Like Socialism, Islam Has a PR Problem
Socialism and Islam both have a PR problem: a permanent rarefaction problem. Both look antiquated and suspicious.
Even as faith in free markets falters, socialism’s best goal — people-before-profits — belongs in the historical dustbin. Islam’s humane principles of self-introspection and socialist goals of a greedless economy have hit a similar cul-de-sac.
An alternative to unbridled capitalism — Communists say it can only be socialism — was the talking point at the 11th International Meeting of Communist and Workers’ Parties that concluded in Delhi on Sunday, November 22.
Yet, socialism has only a slim chance really, with no real challenge to capitalism. “People say ‘good you are voicing our rights, but (what’s) bad (is), you are a communist’,” 26-year-old Norwegian, Federik Roe Brevig, of the Communist Party of Norway told me.
As I talked to socialists from the world over, I could hear them articulate some of their concerns, which were precisely Islam’s problems as well.
Islam’s image problem is equally serious. People want Islamic seminaries raided to see if they house terrorists, just in case. Like I said, if you have an image problem, you look suspicious to others.
It took more than just Voltaire, the fierce Deist, for Christianity to have its Reformation. It also needed Martin Luther’s “priesthood of all believers” and the European Enlightenment.
The Muslim World rightly needs to reconcile its religion, Islam, with modern realities. If Muslims don’t like being dictated to, then they must act. They can delay acting on two fronts only at their peril. One, what can Muslims do to address the deplorable acts committed in Islam’s name, like terrorism? Two, what can Muslims do to address choices encountered by Muslims in a new world, like those relating to education, divorces, marriages and, disadvantages and injustice?
I believe one can remain faithful to the immutable principles of Islam, based on scriptural sources, and at the same time take into account the evolving historical and geographical contexts.
The clergy often slips up because while their orientation allows them to stick to the immutable principles, they cannot account for evolving historical and geographical contexts, since they understand little of the latter. Relating two things requires an understanding of both.
So, we as Muslims must rise to the occasion. Reconciling Islam with modern values involves the understanding that Islam does contain and has place for these values in the first place. Rejecting the extreme ‘either/or’ situation is possible in Islam.
The European Enlightenment was led in part by an eclectic group of French thinkers in the middle of the 18th century: the philosophes. The philosophe movement centred round three basic ideas: Progress, Deism and Tolerance.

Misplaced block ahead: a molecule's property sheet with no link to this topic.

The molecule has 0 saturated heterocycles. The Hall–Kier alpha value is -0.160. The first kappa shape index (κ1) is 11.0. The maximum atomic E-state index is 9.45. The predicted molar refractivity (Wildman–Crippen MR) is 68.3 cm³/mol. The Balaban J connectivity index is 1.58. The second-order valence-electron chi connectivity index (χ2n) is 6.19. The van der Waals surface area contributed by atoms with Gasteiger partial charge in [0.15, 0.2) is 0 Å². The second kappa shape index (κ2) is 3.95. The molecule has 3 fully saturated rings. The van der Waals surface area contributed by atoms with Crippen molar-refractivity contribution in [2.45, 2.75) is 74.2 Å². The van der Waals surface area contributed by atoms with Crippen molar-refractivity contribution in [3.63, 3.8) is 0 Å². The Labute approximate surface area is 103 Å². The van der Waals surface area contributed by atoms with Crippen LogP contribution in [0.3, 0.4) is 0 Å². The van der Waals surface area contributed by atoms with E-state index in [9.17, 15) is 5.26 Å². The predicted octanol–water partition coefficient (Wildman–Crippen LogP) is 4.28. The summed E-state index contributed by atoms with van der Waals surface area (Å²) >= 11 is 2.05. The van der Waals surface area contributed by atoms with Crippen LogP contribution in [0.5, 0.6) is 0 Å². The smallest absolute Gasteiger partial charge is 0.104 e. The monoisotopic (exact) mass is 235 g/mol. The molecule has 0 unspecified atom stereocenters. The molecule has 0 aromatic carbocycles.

There are more than just echoes of these ideas in Islam. Philosophe progress entailed a) knowledge as a tool of progress b) overcoming ignorance c) overcoming human cruelty and violence through social improvements.
Deism was a term coined in the philosophe movement and denoted, in part, that religion should result in the highest moral behaviour of its adherents.
Thirdly, ‘philosophe tolerance’ reasons that a fair, just and productive society depends on religious tolerance.
Muslims, more than others, know that many patently Islam concepts run close to these themes. Do not the opening chapters of the Quran enjoin the Prophet to read? Does not Islam call upon adherents to first and foremost lead a spiritual life wedded to scruples? Is there not a specific verse in the Quran than calls for qualified respect of an unbeliever? (La kum deenukum wali’adin or Unto you your religion, unto me, mine).
However, humanist and reformist ideas of Islam are increasing becoming more and more rarefied.
At the Communist meet, Brazilian delegate Eduardo Gonsalves said capitalism would not go just because people are frustrated. “Socialism needs an action plan.” This needs to be replicated. Islam needs an action plan too.
We must start by asking some basic questions. What are the issues that we can negotiate, not with non-Muslims but among ourselves? It is imperative to have an intra-Islamic dialogue first, followed by a dialogue with non-Muslims.
Some of the worst forms of terrorism and a general misunderstanding of Islamic concepts have caused Islam and Muslims to be seen as a threat.
We as Muslims must create a positive presence wherever we go and whatever we do. We must reject all attempts — by Muslims and non-Muslims – to portray Islam as a radical religion and must be able to refute their views. At the same time, we must confront forces that play up fear of Islam to promote hard-line policies that aim to deny Islam a place in society.
Muslims must compete for public space and positions. And in doing so, they must be able to take a stand against radicals, reject use/misuse of religion to perpetrate acts against humanity.
Muslims must learn to distinguish between social, religious and political problems and not lump together political Islam, radical political Islam and Islamism. They must also be able to assert that Islam’s first and foremost requirement is a just society and spiritual way of life.
Confident Muslims are those who have a sound understanding of our evolving society. For this, critical thinking has no alternative. Our destiny is in our hands alone.